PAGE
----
COP28 coverage

Media Matters / Molly Butler

Research/Study Research/Study

National TV news coverage of COP28 was sparse and inconsistent

While improved from last year, national TV news coverage of the UN climate summit still fell short of the comprehensive reporting needed to help address climate change

A new Media Matters study has found that corporate broadcast and major cable news networks dedicated relatively little coverage to the recent COP28 summit, the world’s highest decision-making process on climate issues — though the data does show an improvement on networks’ inadequate coverage of last year’s COP summit. 

From November 30 through December 13, representatives from nearly 200 countries met in Dubai, United Arab Emirates, for COP28, the United Nations’ annual climate summit, to negotiate goals and agree on steps aimed at mitigating human-induced climate change. This year’s conference sought to address numerous important issues, including a “climate damage fund to help countries that have already suffered irreparable damage from climate change impacts” and plans for polluting countries around the world to rapidly phase out of using fossil fuels. There was also controversy surrounding the outsized role that oil and gas companies played at the summit.

Given the significance of COP28 in shaping global climate policies, comprehensive national TV news coverage on the yearly summit is crucial for fostering public awareness and guiding policy discourse. Although there was a noticeable improvement in the coverage from last year (including greater focus on the fossil fuel industry’s role in driving the climate crisis and scrutiny of its place in the development of climate policy), overall coverage was sparse and inconsistent, which highlights an ongoing issue: TV news outlets often fail to prioritize climate coverage.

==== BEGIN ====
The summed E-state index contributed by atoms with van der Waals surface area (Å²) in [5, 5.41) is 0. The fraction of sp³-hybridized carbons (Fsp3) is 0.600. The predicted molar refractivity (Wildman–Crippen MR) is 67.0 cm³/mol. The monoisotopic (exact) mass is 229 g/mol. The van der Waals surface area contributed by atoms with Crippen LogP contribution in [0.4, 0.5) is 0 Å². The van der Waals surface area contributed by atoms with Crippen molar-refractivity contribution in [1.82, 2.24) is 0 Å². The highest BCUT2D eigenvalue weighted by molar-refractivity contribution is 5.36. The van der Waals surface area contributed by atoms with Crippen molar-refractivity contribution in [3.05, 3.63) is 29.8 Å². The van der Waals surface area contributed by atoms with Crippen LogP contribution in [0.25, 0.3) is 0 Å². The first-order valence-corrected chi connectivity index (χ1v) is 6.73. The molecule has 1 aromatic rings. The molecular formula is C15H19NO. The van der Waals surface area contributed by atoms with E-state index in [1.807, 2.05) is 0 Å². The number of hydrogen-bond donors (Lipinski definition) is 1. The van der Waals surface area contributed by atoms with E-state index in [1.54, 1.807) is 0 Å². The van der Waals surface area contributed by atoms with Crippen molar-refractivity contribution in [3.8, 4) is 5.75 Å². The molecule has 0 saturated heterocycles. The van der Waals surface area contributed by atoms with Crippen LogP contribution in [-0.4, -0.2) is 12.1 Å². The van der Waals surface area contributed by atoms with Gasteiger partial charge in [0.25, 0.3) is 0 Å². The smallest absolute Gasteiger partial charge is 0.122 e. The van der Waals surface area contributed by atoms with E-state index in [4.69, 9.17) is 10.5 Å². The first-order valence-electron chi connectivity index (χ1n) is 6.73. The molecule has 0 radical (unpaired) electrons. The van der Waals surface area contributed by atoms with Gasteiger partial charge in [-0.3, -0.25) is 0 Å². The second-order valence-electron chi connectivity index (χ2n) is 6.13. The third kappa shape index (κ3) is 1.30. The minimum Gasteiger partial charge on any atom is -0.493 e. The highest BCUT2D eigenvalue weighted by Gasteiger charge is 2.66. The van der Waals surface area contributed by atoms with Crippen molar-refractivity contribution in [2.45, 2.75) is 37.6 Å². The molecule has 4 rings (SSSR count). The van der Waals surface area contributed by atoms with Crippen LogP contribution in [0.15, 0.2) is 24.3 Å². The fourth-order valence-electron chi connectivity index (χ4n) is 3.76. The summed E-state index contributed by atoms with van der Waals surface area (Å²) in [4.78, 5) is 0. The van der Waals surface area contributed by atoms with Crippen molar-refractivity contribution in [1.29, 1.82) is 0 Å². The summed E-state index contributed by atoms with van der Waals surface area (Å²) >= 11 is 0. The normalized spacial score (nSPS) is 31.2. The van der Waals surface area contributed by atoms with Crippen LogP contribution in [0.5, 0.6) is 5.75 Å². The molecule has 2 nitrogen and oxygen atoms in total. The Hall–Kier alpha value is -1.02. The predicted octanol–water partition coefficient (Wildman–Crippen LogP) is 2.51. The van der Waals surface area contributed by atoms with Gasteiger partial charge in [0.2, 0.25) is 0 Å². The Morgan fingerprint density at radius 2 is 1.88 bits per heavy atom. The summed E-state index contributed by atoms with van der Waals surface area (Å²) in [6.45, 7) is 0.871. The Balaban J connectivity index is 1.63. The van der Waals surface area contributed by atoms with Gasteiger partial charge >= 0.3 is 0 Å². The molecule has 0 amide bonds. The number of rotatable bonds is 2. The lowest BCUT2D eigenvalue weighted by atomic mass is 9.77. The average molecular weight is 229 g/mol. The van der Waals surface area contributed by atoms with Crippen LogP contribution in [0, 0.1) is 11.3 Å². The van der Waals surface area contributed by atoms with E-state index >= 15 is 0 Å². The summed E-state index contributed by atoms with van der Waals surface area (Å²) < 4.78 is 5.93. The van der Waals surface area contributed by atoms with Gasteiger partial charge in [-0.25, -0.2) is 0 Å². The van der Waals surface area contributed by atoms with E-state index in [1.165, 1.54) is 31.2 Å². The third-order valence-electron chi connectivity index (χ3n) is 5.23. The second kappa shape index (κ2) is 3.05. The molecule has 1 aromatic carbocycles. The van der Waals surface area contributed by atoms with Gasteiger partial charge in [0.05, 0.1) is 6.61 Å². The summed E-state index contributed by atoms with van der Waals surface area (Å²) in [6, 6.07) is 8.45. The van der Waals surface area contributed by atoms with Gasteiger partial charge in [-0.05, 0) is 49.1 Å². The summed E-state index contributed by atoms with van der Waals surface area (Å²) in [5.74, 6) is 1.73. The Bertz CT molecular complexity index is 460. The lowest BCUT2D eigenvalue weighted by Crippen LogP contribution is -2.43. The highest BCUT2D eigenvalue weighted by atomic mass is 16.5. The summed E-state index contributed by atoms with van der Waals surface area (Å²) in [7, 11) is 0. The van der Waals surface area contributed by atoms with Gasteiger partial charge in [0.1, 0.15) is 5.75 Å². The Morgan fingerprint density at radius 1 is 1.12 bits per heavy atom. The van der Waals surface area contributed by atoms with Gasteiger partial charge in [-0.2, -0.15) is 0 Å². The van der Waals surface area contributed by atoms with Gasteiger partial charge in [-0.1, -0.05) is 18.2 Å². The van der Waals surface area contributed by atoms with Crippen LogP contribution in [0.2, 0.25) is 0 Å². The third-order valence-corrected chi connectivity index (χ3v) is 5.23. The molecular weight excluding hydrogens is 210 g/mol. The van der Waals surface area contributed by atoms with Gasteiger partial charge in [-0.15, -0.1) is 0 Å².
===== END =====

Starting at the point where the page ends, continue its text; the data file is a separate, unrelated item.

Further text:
A previous Media Matters analysis looked at the first four days of coverage. This analysis, from November 30 through December 13, looked at coverage of the whole event and found:

  • Corporate broadcast outlets and major cable news networks aired 5 hours and 42 minutes of combined coverage across 102 segments about COP28. This represents a bump compared to coverage of COP27, which was covered for a combined 3 hours and 48 minutes. 
  • Major cable news networks — CNN, MSNBC, and Fox News — aired just under 8 minutes of coverage on November 30, the first day of the summit. This represents an approximately 97% drop from opening day coverage of COP26 in 2021, when CNN, MSNBC, and Fox News aired just over 4 hours of combined coverage
  • CNN, MSNBC, and Fox News aired 5 hours and 25 minutes of coverage across 91 segments about the summit. CNN led with 2 hours and 43 minutes of coverage, followed by Fox News with 1 hour and 38 minutes, and MSNBC with 1 hour and 5 minutes. Fox News’ coverage, however, was rife with mockery, explicit climate change denial, and calls to delay climate action. 
  • Corporate broadcast networks — ABC, CBS, and NBC — aired only 16 minutes of coverage across 11 segments about COP28 during the study period. CBS led with 10 minutes of coverage, followed by ABC with 4 minutes, and NBC with 2 minutes.
  • National TV news provided notable and improved COP28 segments compared to last year, but the total time devoted to coverage was still inadequate

  • COP28 was widely followed because there were numerous important issues at stake. Despite the overall lack of major cable news and corporate broadcast coverage, many of the segments that did make it to air contained substantive reporting on key policy issues, such as the new climate loss and damage fund, which was a major aspect of recent negotiations. Additional segments highlighted the controversy surrounding the fossil fuel industry's involvement in COP28, raising important questions about conflicts of interest and the challenges in balancing industry interests with the interests of the planet and its inhabitants. The coverage also consistently touched on the broader implications of continued fossil fuel dependency, underlining the urgent need for a transition toward sustainable energy sources.